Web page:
Integrative Lyme Disease Treatment Program
What Is Lyme Disease?
Lyme disease is transmitted to humans through the bite of an infected black-legged tick, also known as a deer tick. It is caused by the bacterium carried by this tick known as B. burgdorferi.
Although typically cured with antibiotic treatment, untreated Lyme disease can spread to the joints and other parts of the body causing mysterious symptoms that may be difficult to diagnose or mimic unrelated illness.
Early symptoms of Lyme disease include fever, headache, fatigue and a characteristic skin rash called erythema migrans.
Who Gets Lyme Disease?
Anyone can contract Lyme disease, but certain lifestyle factors and your location may influence your chances of coming into contact with the Lyme-carrying deer tick.
Most commonly diagnosed in the Northeast, Pacific Northwest and Upper Midwest of the United States, Lyme disease was first noted in Old Lyme, Connecticut in 1975.
Although Lyme Disease is most often contracted by campers, hikers, and those who spend time outdoors in wooded areas it is possible to contract Lyme Disease outside of these circumstances.
What Are The Symptoms of Lyme Disease?
The symptoms of Lyme disease will vary between individuals and are dependent on the stage of infection. Lyme Disease progresses in three stages. These stages of infection are referred to as:
- The early localized stage
- The early disseminated stage
- Late disseminated Lyme disease
Early Localized Stage
Lyme disease is cured most easily if detected and diagnosed in the early localized stage.
A 14-21 day course of antibiotics may be prescribed in the early localized stage to treat the infection. It is crucial to be aware of symptoms during this early stage of infection, including:
- A ”bullseye” rash anywhere on the body, known as erythema migrans
- Swollen lymph nodes
These symptoms may occur between three and 30 days after transmission via the initial tick bite. In some patients, early signs of infection may overlap between stages 1 and 2.
It is important to monitor any potential symptoms of Lyme disease in the early stages of infection. As mentioned above, untreated Lyme disease can produce mysterious symptoms that are difficult to diagnose and often mimic other illnesses.
Late Disseminated Lyme Disease
Later symptoms of infection may occur days to months after initial transmission. Left untreated, patients in Stage 3 Late disseminated Lyme disease may experience:
- Severe headaches and neck stiffness
- A spreading bullseye rash or other rashes on other areas of the body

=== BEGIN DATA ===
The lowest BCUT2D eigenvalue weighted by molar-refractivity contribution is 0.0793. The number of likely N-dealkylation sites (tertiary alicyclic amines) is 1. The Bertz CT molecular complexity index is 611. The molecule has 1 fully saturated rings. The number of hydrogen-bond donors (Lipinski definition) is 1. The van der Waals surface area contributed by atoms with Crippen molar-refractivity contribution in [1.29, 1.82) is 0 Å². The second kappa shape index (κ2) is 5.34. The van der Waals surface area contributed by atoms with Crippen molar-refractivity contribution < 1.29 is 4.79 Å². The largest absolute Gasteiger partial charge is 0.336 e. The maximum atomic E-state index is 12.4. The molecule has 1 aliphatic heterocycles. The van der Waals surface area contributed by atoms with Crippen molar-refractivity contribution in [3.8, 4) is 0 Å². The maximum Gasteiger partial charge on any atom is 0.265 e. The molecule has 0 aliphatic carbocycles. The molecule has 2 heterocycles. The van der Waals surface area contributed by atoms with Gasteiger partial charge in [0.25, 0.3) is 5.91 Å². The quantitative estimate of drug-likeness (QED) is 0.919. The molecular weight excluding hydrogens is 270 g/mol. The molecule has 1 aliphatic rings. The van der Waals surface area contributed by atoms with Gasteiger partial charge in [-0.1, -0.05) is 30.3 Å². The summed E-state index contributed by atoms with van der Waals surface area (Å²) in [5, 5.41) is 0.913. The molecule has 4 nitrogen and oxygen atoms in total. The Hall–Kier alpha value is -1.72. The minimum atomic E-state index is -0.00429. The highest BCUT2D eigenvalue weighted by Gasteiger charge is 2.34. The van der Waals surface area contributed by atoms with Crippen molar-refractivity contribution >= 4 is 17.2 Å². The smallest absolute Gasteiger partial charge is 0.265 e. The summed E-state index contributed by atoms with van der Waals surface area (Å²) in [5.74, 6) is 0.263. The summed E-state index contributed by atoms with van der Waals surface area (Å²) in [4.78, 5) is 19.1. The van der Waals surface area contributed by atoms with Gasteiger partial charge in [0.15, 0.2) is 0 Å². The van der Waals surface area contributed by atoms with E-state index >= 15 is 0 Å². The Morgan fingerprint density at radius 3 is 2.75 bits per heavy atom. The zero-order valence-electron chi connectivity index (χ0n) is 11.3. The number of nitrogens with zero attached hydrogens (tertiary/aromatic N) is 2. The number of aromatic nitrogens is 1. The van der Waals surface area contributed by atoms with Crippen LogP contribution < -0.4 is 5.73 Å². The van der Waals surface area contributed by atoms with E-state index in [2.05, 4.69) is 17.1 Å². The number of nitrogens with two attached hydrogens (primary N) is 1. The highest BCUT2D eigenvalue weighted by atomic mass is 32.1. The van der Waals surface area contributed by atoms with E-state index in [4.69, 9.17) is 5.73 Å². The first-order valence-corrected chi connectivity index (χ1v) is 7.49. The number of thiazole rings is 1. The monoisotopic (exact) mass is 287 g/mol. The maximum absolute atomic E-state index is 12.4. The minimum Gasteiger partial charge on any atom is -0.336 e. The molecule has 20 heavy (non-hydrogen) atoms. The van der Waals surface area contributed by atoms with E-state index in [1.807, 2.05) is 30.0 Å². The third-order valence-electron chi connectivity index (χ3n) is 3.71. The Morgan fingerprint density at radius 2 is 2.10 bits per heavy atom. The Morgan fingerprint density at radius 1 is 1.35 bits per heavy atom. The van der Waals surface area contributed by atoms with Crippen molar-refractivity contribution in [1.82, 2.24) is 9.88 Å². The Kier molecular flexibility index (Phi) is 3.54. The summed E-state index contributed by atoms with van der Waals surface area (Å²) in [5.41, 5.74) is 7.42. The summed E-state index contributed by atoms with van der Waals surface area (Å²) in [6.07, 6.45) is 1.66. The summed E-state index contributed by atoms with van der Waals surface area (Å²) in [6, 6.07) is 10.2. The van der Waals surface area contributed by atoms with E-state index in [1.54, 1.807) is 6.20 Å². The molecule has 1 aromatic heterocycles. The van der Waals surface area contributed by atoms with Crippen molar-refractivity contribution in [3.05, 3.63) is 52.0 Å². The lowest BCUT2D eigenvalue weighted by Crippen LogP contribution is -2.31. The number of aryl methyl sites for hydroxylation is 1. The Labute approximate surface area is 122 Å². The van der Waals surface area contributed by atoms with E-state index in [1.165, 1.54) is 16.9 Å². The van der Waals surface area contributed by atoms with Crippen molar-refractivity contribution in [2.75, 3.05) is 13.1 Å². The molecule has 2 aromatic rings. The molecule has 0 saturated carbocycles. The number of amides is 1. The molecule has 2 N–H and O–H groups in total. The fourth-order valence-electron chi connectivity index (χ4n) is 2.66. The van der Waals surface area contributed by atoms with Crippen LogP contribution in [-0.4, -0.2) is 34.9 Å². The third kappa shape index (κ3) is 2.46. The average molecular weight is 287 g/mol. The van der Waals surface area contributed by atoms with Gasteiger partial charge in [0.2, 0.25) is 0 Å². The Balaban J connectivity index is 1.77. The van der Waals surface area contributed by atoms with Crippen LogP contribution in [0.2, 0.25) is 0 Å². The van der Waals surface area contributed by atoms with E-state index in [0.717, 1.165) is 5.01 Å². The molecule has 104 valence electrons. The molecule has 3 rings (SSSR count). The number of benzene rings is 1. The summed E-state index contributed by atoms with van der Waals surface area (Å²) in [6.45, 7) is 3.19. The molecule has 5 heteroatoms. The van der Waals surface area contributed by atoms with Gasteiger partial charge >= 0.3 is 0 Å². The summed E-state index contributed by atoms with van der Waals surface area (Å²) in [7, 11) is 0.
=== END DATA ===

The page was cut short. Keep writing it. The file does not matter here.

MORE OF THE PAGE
- Joint pain and arthritis, particularly in the knees
- Bell’s palsy, a facial paralysis including loss of muscle tone or a droop on one or both sides of the face
- Pain in tendons, muscles, joints, or bones
- Lyme carditis (heart palpitations or an irregular heartbeat)
- Dizziness or shortness of breath
- Possible inflammation of the brain and spinal cord
- Neurological symptoms including numbness, tingling and shooting pains in the hands or feet
- Problems with short-term memory
How Is Lyme Disease Diagnosed?
Lyme disease is most often diagnosed on the basis of these symptoms and physical findings including skin rash. In some cases, laboratory work will be conducted to confirm the diagnosis. Tests performed by your doctor to diagnose Lyme disease include:
ELISA(enzyme-linked immunosorbent assay) This test is used to detect antibodies against B. burgdorferi.
If the ELISA test result is positive, a western blot may be performed to confirm the diagnosis.
If Lyme related arthritis is present, a PCR (polymerase chain reaction) may be performed using the joint or spinal fluid.
How Is Lyme Disease Treated?
Treatment of Lyme disease is dependant on the stage of infection. Early, localized Lyme disease is typically treated with a 14-21 day course of antibiotics.
In many instances, advanced cases of Lyme disease require treatment administered via intravenous antibiotics for 14-to-21 days.
Symptoms may linger after the infection is eliminated from the body, including joint pain.
While the cause of these lingering symptoms is not fully understood, it is thought to be related to an increased autoimmune response present in susceptible individuals.
Prevention: What Steps Can I Take To Avoid Contracting Lyme Disease?
To prevent Lyme disease, it is necessary to protect yourself from ticks and other insects.
Precautionary steps to take in the prevention of tick bites include using insect repellent, applying pesticides, avoiding certain habitats in which ticks are present and immediately removing any ticks found on your skin or clothing after brief or prolonged exposure to forests and wooded areas.
For more information on Lyme disease and receiving treatment from a trusted and reputable integrative health and wellness center, contact Gentle Wellness Center in Fairfax, Virginia today.